Hi, I'm new here and I apologize in advance for the length. I'm a 20 something female.
I've been wondering for a while if I could have a thyroid problem. I'd only ever had my TSH tested before and have had it tested multiple times in the last few months. Each time, it has been on the surprisingly low-normal end of the spectrum. Surprising I say because I've had symptoms of hypothyroid for years i.e chronic constipation, dry skin, fluctuating weight gain/loss, ice cold extremities, muscle pain. I had my TSH tested in September and it was .34. Again in November and this time it was .54. I have my most recent results and it says .44.
I know it says not to post 'non thyroid issues' but I'm not completely sure what symptoms I have that are/are not related to a thyroid problem. I've been going through a slew of testing for various autoimmune diseases due to being run down, tired all the time and chronic muscle and joint pain. All have come back negative. Nevertheless, I was finally tested for other thyroid tests besides TSH. The results appear normal but I wonder if they could still be indicative of anything.
Other symptoms of unknown origin:I've recently been found to have a very low vitamin d level(17), a slightly elevated cortisol level(21). Other recent symptoms to mention that have begun in the last few months. noticeable puffiness in face, high heart rate i.e. tachycardia. (I often have a resting heart rate in the low 100's), fluctuating blood pressure(sometimes it is 130's/80-90 others it is in the low 100-110's/50's-60's.) it makes no sense and i've been seeing a cardiologist to rule out heart and kidney problems, skin changes, increased acne and hair growth, eye symptoms,(dry eyes, eye pain, visual distortions like halos, starbursts, flashing lights) . Once again, thank you for reading all this. Here's my most recent thyroid results:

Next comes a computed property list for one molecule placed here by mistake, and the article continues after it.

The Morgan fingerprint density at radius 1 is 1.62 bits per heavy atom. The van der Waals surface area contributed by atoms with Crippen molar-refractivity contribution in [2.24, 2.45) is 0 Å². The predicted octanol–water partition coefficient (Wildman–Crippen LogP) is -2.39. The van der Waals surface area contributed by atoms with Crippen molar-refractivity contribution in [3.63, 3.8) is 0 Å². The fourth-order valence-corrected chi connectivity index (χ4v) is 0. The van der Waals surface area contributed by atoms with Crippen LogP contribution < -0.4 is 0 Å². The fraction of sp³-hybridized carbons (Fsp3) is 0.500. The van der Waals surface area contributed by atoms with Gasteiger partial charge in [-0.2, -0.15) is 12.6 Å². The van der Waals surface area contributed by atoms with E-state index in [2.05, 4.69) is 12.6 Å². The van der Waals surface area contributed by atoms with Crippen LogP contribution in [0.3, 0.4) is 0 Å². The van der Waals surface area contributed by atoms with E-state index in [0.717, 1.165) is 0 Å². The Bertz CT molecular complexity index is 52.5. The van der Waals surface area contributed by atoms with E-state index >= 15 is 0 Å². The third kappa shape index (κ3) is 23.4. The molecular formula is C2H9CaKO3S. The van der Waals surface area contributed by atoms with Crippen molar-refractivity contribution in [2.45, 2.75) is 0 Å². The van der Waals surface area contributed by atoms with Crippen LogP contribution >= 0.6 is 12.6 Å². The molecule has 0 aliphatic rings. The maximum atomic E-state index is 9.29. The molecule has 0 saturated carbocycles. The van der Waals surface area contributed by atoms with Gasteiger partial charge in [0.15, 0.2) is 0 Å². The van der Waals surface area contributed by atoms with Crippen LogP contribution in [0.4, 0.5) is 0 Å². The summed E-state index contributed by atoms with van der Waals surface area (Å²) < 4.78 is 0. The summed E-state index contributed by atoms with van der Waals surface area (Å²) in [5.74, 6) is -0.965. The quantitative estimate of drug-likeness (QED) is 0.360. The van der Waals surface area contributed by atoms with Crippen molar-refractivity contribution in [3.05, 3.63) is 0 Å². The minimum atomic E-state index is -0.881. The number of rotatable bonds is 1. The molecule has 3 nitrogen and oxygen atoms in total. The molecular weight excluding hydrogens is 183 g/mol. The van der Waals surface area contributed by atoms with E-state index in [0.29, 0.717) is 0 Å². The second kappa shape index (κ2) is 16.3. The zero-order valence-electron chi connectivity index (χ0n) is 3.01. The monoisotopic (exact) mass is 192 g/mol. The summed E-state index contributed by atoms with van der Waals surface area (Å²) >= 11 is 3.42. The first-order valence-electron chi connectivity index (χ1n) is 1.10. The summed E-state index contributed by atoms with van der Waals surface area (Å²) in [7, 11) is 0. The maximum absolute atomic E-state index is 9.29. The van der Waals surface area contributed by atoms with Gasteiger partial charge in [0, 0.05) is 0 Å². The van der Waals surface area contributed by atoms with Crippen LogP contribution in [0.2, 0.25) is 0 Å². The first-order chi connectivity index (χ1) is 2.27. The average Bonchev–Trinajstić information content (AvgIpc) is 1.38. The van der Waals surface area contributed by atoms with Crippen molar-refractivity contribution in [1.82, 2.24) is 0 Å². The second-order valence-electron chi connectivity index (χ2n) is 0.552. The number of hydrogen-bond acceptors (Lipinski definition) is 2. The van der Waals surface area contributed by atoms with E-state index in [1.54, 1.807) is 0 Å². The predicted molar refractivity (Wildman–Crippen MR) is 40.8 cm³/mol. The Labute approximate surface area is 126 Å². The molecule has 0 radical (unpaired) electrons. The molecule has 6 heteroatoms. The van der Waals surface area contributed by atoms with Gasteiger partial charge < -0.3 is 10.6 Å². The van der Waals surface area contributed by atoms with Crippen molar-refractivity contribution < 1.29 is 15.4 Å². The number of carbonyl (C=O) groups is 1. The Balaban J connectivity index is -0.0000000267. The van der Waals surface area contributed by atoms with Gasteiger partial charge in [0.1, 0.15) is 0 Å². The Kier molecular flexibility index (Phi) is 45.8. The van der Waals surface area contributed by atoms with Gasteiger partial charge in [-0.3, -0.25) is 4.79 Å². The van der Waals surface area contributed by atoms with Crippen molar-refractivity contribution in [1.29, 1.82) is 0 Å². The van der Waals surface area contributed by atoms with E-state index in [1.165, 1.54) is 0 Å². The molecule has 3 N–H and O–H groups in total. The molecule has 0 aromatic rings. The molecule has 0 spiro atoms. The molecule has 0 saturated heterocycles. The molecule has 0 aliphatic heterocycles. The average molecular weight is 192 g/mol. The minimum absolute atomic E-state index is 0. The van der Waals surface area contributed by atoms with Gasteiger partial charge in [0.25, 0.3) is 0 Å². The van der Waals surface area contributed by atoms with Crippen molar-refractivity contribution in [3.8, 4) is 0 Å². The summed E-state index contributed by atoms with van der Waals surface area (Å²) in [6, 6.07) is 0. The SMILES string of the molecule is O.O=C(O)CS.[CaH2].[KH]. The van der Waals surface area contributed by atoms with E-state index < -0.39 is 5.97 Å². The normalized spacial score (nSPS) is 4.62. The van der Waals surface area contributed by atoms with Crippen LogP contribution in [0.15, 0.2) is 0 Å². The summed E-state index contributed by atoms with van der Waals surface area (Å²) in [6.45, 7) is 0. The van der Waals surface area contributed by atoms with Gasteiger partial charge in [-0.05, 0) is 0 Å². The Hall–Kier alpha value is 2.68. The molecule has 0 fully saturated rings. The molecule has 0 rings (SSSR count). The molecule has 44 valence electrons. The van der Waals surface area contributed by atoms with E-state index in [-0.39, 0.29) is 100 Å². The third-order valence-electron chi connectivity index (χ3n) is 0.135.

TSH: .44 range(0.34-4.82)
Total T3: 111 range(70-190)
Total T4: 7.4 range(4.7-13.3)
You haven't had the best tests for this, but it does appear you are hypothyroid, probably due to a pituitary problem instead of the more usual thyroid gland failure. The pituitary gland produces TSH, which is a signal hormone that tells the thyroid gland to adjust its output of thyroid hormone. With normal thyroid function, TSH will rise as T4/T3 fall (and vice versa). But your TSH is far too low to be correctly reflecting the below-median levels of your total T4/T3. The T4/T3 levels would be far too low for most women to remain asymptomatic. Do not let yourself be talked out of the probability that you have "secondary" hypothyroidism. Pursue it as far as you have to in order to get treated.
(The better tests to use for measuring T4/T3 are those that assess the free levels, not total. Insist on having the free T4/3 tests done next time.)
The book Thyroid for Dummies will teach you all the basics you'll need to advocate for successful treatment. The more you know, the more confident you'll be to demand what you need from less-than-cooperative MDs.
tess27's situation is yet another reason why MD's shouldn't look at TSH to judge thyroid status.
While most people with hypothyroidism will have a higher TSH or over-range TSH, not everyone will.
tess27 - there's a chance your body is producing a less common type of antibody - it's called TRab (TSH receptor antibody). Not only does TRAb suppress thyroid hormone production and make the patient hypothyroid but, it suppresses production of TSH - the hormone usually produced by the pituitary to stimulate the thyroid to produce hormone.
Midwest1 already covered the bases.....I just had to add my bit about TRab because that is what caused my hypothyroidism and, not everyone has to start off with Graves' to develop TRab antibodies.
Obviously, if you got a TRab blood test, you would know if this is the cause of your hypothyroidism. If not, you could have a pituitary dysfunction as Midwest1 states.
For whatever it's worth, hypothyroidism is treated the same, regardless of the cause.